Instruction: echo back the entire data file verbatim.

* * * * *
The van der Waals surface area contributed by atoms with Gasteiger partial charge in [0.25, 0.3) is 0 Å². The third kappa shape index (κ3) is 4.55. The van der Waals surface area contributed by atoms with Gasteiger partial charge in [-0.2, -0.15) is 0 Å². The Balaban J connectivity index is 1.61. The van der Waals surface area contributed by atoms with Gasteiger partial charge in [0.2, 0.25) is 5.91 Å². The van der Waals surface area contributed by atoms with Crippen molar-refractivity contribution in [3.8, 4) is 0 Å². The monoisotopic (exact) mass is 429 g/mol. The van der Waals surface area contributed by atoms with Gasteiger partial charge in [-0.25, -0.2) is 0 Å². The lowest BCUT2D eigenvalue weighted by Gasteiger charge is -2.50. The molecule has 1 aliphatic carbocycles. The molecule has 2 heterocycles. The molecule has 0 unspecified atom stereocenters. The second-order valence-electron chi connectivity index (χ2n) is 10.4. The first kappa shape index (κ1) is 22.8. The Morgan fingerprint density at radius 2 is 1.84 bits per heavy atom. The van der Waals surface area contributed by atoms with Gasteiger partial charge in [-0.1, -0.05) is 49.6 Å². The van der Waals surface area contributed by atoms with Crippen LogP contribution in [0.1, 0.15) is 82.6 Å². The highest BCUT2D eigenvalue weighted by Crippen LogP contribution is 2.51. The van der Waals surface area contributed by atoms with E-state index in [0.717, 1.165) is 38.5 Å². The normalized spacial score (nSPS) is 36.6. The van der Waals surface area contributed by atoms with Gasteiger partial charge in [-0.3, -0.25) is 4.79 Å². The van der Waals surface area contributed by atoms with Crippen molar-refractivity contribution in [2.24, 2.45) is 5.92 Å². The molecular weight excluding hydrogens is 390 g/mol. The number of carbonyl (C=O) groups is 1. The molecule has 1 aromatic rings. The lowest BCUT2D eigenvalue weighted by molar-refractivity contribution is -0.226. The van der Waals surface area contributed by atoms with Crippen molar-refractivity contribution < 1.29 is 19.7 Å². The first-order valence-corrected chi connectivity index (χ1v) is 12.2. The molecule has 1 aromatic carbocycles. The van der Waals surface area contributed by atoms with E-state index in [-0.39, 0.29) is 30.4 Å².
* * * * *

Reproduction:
The van der Waals surface area contributed by atoms with Gasteiger partial charge in [0.25, 0.3) is 0 Å². The third kappa shape index (κ3) is 4.55. The van der Waals surface area contributed by atoms with Gasteiger partial charge in [-0.2, -0.15) is 0 Å². The Balaban J connectivity index is 1.61. The van der Waals surface area contributed by atoms with Gasteiger partial charge in [0.2, 0.25) is 5.91 Å². The van der Waals surface area contributed by atoms with Crippen molar-refractivity contribution in [3.8, 4) is 0 Å². The monoisotopic (exact) mass is 429 g/mol. The van der Waals surface area contributed by atoms with Gasteiger partial charge in [-0.25, -0.2) is 0 Å². The lowest BCUT2D eigenvalue weighted by Gasteiger charge is -2.50. The molecule has 1 aliphatic carbocycles. The molecule has 2 heterocycles. The molecule has 0 unspecified atom stereocenters. The second-order valence-electron chi connectivity index (χ2n) is 10.4. The first kappa shape index (κ1) is 22.8. The Morgan fingerprint density at radius 2 is 1.84 bits per heavy atom. The van der Waals surface area contributed by atoms with Gasteiger partial charge in [-0.1, -0.05) is 49.6 Å². The van der Waals surface area contributed by atoms with Crippen LogP contribution in [0.1, 0.15) is 82.6 Å². The highest BCUT2D eigenvalue weighted by Crippen LogP contribution is 2.51. The van der Waals surface area contributed by atoms with E-state index in [0.717, 1.165) is 38.5 Å². The normalized spacial score (nSPS) is 36.6. The van der Waals surface area contributed by atoms with Gasteiger partial charge in [-0.3, -0.25) is 4.79 Å². The van der Waals surface area contributed by atoms with Crippen molar-refractivity contribution in [2.24, 2.45) is 5.92 Å². The molecular weight excluding hydrogens is 390 g/mol. The number of carbonyl (C=O) groups is 1. The molecule has 1 aromatic rings. The lowest BCUT2D eigenvalue weighted by molar-refractivity contribution is -0.226. The van der Waals surface area contributed by atoms with Crippen molar-refractivity contribution < 1.29 is 19.7 Å². The first-order valence-corrected chi connectivity index (χ1v) is 12.2. The molecule has 1 aromatic carbocycles. The van der Waals surface area contributed by atoms with E-state index in [-0.39, 0.29) is 30.4 Å².